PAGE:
"A child's learning is the function more of the characteristics of his classmates than those of the teacher." James Coleman, 1972

Sunday, March 13, 2011

One more time: It's poverty

The problem is poverty: Response to a Thomas Donlan Barron's online editorial, In Search of Excellence,

Not submitted to Barron's or to the Barron's website, which are only open to Barron's subscribers.

Stephen Krashen

Article at: http://online.barrons.com/article/SB50001424052970203954104576192920446679248.html?mod=BOL_twm_fs

Thomas Donlan thinks that we need a national education system." As evidence, he notes that American students are only "mid-range" on international tests, and that some states do better than others.

Wrong. The problem is poverty and the solution, until we achieve full employment, is to protect children against the effects of poverty.

Our international test scores are mid-range only because we have so much poverty: The US has over 20 percent child poverty, the most of any industrialized country. In contrast, high-scoring Finland has less than 4 percent.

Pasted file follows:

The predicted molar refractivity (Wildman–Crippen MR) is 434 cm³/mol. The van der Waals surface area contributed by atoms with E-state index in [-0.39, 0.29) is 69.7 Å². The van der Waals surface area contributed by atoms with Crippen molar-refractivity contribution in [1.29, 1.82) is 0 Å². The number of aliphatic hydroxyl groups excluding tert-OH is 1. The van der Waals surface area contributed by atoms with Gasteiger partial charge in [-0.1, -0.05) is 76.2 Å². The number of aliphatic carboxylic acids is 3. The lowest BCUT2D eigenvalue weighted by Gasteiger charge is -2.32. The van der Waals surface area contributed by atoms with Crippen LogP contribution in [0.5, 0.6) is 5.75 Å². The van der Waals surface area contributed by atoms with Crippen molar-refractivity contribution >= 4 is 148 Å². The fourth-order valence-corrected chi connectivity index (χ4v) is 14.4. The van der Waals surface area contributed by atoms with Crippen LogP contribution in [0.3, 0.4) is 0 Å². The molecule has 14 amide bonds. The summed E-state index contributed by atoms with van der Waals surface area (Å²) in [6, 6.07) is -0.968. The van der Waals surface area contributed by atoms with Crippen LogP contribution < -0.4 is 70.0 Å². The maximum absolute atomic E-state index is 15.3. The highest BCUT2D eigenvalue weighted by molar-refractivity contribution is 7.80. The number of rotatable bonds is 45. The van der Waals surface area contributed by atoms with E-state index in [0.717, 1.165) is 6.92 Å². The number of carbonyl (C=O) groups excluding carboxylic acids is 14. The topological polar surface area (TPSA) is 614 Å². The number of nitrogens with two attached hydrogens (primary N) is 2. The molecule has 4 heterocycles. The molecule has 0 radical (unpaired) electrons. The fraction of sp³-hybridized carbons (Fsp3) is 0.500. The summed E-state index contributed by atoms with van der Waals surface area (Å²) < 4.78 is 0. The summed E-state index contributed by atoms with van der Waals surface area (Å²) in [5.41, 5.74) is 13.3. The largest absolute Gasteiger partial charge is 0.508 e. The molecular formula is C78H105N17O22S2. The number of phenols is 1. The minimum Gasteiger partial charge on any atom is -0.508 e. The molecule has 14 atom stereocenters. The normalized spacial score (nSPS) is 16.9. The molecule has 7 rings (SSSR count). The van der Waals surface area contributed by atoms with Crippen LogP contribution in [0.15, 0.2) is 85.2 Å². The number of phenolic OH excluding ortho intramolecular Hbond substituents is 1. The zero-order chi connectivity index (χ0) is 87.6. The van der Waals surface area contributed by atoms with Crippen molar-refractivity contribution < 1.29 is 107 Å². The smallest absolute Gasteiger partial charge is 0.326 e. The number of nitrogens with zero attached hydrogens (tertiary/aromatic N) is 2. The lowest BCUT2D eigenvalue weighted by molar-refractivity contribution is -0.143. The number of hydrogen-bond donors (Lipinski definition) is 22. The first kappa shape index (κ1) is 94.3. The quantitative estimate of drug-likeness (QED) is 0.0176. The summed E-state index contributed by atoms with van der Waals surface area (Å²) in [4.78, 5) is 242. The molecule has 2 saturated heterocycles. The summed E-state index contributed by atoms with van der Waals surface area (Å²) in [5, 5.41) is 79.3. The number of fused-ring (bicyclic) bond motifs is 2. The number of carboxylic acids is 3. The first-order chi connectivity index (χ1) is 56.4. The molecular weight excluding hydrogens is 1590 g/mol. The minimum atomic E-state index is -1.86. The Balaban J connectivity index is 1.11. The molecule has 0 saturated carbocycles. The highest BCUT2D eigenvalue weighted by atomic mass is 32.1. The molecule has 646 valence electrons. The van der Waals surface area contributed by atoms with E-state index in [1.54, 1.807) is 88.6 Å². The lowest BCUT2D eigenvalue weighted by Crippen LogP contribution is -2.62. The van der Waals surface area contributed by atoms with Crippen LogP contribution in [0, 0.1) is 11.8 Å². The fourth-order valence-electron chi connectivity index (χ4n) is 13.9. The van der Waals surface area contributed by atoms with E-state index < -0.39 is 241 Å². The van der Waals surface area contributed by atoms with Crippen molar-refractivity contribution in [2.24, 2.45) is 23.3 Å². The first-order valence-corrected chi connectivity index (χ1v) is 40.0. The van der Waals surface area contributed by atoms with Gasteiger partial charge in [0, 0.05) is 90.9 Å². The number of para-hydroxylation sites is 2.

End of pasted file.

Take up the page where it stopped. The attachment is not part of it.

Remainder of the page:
The difference in achievement among states is largely because of poverty. The correlation between the percentage of children in poverty and grade 4 2009 reading NAEP scores is high (r = .52). As Donlan notes, Massachusetts is a high-scoring state: Their NAEP reading score was the highest in the US. But Massachusetts also has one of the lowest rates of child poverty.

Poverty means hunger, malnutrition, lack of medical care, and little access to books, and studies have shown that all of these are related to school achievement. (Krashen, 1999, Martin, 2004, Berliner, 2009).

Research shows that middle-class American children in well-funded schools, who don't have these barriers, score at the top of the world (Payne and Biddle, 1999; Bracey, 2009; Berliner, in press).